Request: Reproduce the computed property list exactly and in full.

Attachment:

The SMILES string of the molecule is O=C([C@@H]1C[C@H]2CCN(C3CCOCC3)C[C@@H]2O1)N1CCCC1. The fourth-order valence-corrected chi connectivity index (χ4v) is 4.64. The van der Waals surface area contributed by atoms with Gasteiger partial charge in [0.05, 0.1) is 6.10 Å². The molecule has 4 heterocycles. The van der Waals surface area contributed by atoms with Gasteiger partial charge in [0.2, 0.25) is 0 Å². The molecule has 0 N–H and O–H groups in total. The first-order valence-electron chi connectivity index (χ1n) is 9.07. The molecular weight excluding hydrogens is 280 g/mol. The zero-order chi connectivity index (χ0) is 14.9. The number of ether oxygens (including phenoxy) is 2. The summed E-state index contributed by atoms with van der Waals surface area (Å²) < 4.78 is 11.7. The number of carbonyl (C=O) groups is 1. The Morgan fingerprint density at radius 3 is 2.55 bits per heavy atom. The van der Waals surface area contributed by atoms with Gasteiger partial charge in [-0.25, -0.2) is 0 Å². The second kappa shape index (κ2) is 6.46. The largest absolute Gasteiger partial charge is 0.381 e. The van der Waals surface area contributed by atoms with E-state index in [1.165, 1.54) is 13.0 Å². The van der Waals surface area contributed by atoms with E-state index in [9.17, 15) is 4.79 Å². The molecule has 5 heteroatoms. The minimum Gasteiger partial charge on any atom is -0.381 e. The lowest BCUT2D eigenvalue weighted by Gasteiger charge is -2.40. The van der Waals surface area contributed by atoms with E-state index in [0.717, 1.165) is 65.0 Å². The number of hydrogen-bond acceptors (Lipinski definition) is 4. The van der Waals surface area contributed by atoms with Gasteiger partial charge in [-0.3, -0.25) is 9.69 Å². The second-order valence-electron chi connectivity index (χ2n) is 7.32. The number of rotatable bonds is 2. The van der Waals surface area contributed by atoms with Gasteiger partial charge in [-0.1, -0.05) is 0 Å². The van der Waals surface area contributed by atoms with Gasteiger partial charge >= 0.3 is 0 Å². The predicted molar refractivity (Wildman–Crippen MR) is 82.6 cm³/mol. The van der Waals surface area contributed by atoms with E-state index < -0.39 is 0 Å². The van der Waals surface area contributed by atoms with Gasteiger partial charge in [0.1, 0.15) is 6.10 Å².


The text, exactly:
The SMILES string of the molecule is O=C([C@@H]1C[C@H]2CCN(C3CCOCC3)C[C@@H]2O1)N1CCCC1. The fourth-order valence-corrected chi connectivity index (χ4v) is 4.64. The van der Waals surface area contributed by atoms with Gasteiger partial charge in [0.05, 0.1) is 6.10 Å². The molecule has 4 heterocycles. The van der Waals surface area contributed by atoms with Gasteiger partial charge in [0.2, 0.25) is 0 Å². The molecule has 0 N–H and O–H groups in total. The first-order valence-electron chi connectivity index (χ1n) is 9.07. The molecular weight excluding hydrogens is 280 g/mol. The zero-order chi connectivity index (χ0) is 14.9. The number of ether oxygens (including phenoxy) is 2. The summed E-state index contributed by atoms with van der Waals surface area (Å²) < 4.78 is 11.7. The number of carbonyl (C=O) groups is 1. The Morgan fingerprint density at radius 3 is 2.55 bits per heavy atom. The van der Waals surface area contributed by atoms with Gasteiger partial charge in [-0.25, -0.2) is 0 Å². The second kappa shape index (κ2) is 6.46. The largest absolute Gasteiger partial charge is 0.381 e. The van der Waals surface area contributed by atoms with E-state index in [1.165, 1.54) is 13.0 Å². The van der Waals surface area contributed by atoms with E-state index in [9.17, 15) is 4.79 Å². The molecule has 5 heteroatoms. The minimum Gasteiger partial charge on any atom is -0.381 e. The lowest BCUT2D eigenvalue weighted by Gasteiger charge is -2.40. The van der Waals surface area contributed by atoms with E-state index in [0.717, 1.165) is 65.0 Å². The number of hydrogen-bond acceptors (Lipinski definition) is 4. The van der Waals surface area contributed by atoms with Gasteiger partial charge in [-0.3, -0.25) is 9.69 Å². The second-order valence-electron chi connectivity index (χ2n) is 7.32. The number of rotatable bonds is 2. The van der Waals surface area contributed by atoms with Gasteiger partial charge in [-0.1, -0.05) is 0 Å². The van der Waals surface area contributed by atoms with Gasteiger partial charge >= 0.3 is 0 Å². The predicted molar refractivity (Wildman–Crippen MR) is 82.6 cm³/mol. The van der Waals surface area contributed by atoms with E-state index < -0.39 is 0 Å². The van der Waals surface area contributed by atoms with Gasteiger partial charge in [0.1, 0.15) is 6.10 Å².